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Enamel Q&A w/ Pam East
Q: My enamel cracked! What did I do wrong?
A: There are several things that can cause cracked enamel. The most common is not applying counter-enamel. Enamel exerts force on metal and can cause it to crack. Putting enamel on both the front and the back of a piece will equalize the force and prevent cracking. Also, It’s important that you roll the metal clay out to an even thickness when making your piece. Varying thickness in the metal can cause cracks.
Q: My enamel keeps pulling away from the edges as I’m trying to apply it. How do I get it to stay put?
A: The wet enamels or counter-enamel will pull and bead up when there are oils, dirt, soaps or other contaminants on the surface of the metal. Clean the piece thoroughly with PreNamel™ or with ammonia until water sheets on the surface when you rinse it rather than beading up.
Q: My enamel turned a nasty color! What happened?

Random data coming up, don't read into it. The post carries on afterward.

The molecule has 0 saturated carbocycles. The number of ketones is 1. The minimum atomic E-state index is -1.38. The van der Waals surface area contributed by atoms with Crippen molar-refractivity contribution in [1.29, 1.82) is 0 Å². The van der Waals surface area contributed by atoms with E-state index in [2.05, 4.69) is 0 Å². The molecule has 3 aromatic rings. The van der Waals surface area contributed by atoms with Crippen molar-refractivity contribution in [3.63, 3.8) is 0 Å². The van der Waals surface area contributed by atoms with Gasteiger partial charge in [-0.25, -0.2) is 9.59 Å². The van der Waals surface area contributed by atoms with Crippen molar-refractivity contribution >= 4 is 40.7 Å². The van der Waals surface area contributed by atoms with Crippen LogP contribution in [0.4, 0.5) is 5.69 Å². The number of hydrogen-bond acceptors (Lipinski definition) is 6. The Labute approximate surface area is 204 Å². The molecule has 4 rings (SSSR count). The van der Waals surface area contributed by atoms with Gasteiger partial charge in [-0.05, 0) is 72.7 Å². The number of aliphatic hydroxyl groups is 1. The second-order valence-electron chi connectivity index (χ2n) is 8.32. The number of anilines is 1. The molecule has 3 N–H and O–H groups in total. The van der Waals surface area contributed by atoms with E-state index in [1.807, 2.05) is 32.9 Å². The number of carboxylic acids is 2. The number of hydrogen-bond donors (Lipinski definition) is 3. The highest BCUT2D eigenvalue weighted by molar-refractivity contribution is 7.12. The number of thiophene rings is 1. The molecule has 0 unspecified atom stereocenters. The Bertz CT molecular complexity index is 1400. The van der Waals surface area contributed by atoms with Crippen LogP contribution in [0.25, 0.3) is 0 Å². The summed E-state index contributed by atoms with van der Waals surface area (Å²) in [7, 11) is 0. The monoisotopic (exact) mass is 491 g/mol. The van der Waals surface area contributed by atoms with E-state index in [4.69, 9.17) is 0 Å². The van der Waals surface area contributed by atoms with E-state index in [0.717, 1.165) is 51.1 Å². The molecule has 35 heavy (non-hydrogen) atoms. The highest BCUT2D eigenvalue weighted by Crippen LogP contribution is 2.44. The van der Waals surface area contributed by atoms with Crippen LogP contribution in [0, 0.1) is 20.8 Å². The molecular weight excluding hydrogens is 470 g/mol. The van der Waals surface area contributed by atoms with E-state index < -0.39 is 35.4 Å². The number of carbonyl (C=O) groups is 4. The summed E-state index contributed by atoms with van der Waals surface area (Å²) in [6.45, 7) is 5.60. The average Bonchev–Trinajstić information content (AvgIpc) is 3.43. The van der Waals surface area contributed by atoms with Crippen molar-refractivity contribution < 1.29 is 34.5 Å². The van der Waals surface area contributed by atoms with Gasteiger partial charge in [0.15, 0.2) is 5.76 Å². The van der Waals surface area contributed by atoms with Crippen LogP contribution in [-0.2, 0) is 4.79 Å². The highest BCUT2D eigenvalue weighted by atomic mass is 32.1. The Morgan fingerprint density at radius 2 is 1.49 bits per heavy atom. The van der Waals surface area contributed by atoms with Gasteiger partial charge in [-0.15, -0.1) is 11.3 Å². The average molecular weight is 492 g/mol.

A: There are two causes of discoloration in kiln fired enameling. They are color reaction and over firing. Some colors are reactive on silver, turning brownish and cloudy when fired. These are mostly warm colors like reds, pinks and oranges. Be sure and check to see if you are using a reactive color, and make test strips before committing them to your piece. Also, over-firing can cause some colors to become very dark or to turn brown or burnt looking. Watch your enamels closely when they are firing and remove them from the kiln as soon as they are fully fused.
Q: I scratched my enamel. Can it be fixed?
A: Fortunately it’s pretty easy to fix a scratch in enamel. It simply needs to be flash fired. The key is the enamel must be very clean before you do this. If there are any contaminants on the enamel when you fire it, it could discolor. Use ammonia and a glass brush to clean prior to refiring.
Q: My transparent enamel came out cloudy. What gives?
A: Enamels contain very small particles called “fines”. These fines will cause transparent enamels to look cloudy. You need to remove the fines before using the enamel. This can either be done through washing or screening the enamel.
Last updated on Thu, July 18, 2013 by Metal Clay Guru